Article: Traudi K (COGS Quarterly – August 1993)
Kohlrabi is a cool weather crop but tolerates heat well. Although available plants or seeds are mostly of the purple variety, the white Vienna is the one I like best. It seems to be softer and sweeter. But if there is trouble with the white cabbage butterfly, it is safer to grow the purple kind – its leaves seem to be harder and not as much affected by this pest.
Preparing the soil is the key. A rich sandy soil; with lots of organic matter encourages rapid growth with tender tasty Kohlrabies. Plant in a bed 1.5m by 60cm which gives just the right spacing for 14 to 16 plants. Plants become spindly and bitter if spaced too closely. Plant two or three seeds 1.5cm deep in each spacing then thin to the strongest plants after they come up in a week or ten days.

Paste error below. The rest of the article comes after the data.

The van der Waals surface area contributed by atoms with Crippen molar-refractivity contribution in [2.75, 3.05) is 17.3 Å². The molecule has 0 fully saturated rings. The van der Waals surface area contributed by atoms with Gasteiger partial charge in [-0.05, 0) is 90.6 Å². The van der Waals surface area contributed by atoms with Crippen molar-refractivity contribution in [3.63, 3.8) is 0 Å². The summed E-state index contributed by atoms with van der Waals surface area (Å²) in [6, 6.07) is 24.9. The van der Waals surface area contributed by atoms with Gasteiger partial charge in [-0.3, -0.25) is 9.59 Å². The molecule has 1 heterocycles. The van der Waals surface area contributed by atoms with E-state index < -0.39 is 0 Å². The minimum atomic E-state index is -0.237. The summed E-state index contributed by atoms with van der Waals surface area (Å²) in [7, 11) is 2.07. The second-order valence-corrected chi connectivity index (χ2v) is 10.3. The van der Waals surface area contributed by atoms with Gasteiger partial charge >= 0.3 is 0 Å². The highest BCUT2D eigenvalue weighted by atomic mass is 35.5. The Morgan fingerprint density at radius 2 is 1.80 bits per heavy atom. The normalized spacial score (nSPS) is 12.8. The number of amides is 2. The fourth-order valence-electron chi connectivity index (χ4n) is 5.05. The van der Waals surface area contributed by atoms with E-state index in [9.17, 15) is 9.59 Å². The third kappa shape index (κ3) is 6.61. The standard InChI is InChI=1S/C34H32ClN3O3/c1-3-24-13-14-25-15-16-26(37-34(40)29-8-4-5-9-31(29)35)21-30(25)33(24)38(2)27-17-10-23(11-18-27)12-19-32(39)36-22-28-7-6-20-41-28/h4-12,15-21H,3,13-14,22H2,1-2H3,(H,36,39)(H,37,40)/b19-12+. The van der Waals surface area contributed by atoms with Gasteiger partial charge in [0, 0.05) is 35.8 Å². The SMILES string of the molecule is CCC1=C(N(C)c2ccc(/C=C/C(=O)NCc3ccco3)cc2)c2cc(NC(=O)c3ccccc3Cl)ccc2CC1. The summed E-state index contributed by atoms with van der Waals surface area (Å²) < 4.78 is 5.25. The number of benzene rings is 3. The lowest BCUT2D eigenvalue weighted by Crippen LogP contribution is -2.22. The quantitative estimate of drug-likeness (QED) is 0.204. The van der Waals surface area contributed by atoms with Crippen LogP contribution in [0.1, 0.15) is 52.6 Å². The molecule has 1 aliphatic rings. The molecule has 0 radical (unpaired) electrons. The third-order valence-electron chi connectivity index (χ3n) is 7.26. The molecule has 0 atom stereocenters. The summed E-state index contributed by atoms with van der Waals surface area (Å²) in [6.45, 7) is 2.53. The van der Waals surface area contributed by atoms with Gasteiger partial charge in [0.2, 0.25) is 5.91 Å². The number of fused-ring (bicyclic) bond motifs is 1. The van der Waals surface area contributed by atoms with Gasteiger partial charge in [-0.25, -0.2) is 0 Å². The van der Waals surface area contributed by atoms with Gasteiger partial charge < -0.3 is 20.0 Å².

When the plants are 10-15cm tall mulch the bed with grass clippings, sawdust or compost. Fertilise heavily as all cole crops respond to rich ground and the Kohlrabi is no exception. Rapid growth is essential for texture and flavour.
Kohlrabi can be a substitute for cabbage, turnip or even apple. Its sweet stem (which can be harvested when it is between the size of a golf ball and a tennis ball) can be steamed, sliced or cubed and served with seasoned butter. Combine cubed Kohlrabi with carrots and peas. Grate fresh Kohlrabi for coleslaw, or eat it slivered in salads, peeled and sliced for dips or eat it like an apple. Serve au gratin or creamed. Add it to soups or stews or stir fry in Chinese dishes.
Fresh Kohlrabi has more vitamin C than orange juice. It is also a good source of calcium, phosphorous and potassium.